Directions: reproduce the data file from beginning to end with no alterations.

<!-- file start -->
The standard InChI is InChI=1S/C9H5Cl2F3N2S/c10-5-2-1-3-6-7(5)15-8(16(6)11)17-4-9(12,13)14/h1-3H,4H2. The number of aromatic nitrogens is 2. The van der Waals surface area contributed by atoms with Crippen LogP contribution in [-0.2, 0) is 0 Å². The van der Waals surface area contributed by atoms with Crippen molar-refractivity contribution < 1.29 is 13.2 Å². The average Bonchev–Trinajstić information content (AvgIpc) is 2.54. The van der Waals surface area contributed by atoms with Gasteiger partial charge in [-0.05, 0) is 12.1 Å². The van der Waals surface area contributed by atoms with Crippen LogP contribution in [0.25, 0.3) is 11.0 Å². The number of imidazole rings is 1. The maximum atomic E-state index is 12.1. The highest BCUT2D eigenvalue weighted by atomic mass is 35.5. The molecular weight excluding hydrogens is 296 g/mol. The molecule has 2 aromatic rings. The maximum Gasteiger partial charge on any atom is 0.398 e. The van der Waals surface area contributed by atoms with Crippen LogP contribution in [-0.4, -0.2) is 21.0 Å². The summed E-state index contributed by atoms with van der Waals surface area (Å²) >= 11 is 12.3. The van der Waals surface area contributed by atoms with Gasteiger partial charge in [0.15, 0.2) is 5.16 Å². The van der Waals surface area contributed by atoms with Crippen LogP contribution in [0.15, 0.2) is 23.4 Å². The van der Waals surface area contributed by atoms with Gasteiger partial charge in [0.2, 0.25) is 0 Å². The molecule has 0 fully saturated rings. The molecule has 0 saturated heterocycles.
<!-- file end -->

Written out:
The standard InChI is InChI=1S/C9H5Cl2F3N2S/c10-5-2-1-3-6-7(5)15-8(16(6)11)17-4-9(12,13)14/h1-3H,4H2. The number of aromatic nitrogens is 2. The van der Waals surface area contributed by atoms with Crippen LogP contribution in [-0.2, 0) is 0 Å². The van der Waals surface area contributed by atoms with Crippen molar-refractivity contribution < 1.29 is 13.2 Å². The average Bonchev–Trinajstić information content (AvgIpc) is 2.54. The van der Waals surface area contributed by atoms with Gasteiger partial charge in [-0.05, 0) is 12.1 Å². The van der Waals surface area contributed by atoms with Crippen LogP contribution in [0.25, 0.3) is 11.0 Å². The number of imidazole rings is 1. The maximum atomic E-state index is 12.1. The highest BCUT2D eigenvalue weighted by atomic mass is 35.5. The molecular weight excluding hydrogens is 296 g/mol. The molecule has 2 aromatic rings. The maximum Gasteiger partial charge on any atom is 0.398 e. The van der Waals surface area contributed by atoms with Crippen LogP contribution in [-0.4, -0.2) is 21.0 Å². The summed E-state index contributed by atoms with van der Waals surface area (Å²) >= 11 is 12.3. The van der Waals surface area contributed by atoms with Gasteiger partial charge in [0.15, 0.2) is 5.16 Å². The van der Waals surface area contributed by atoms with Crippen LogP contribution in [0.15, 0.2) is 23.4 Å². The van der Waals surface area contributed by atoms with Gasteiger partial charge in [0.2, 0.25) is 0 Å². The molecule has 0 fully saturated rings. The molecule has 0 saturated heterocycles.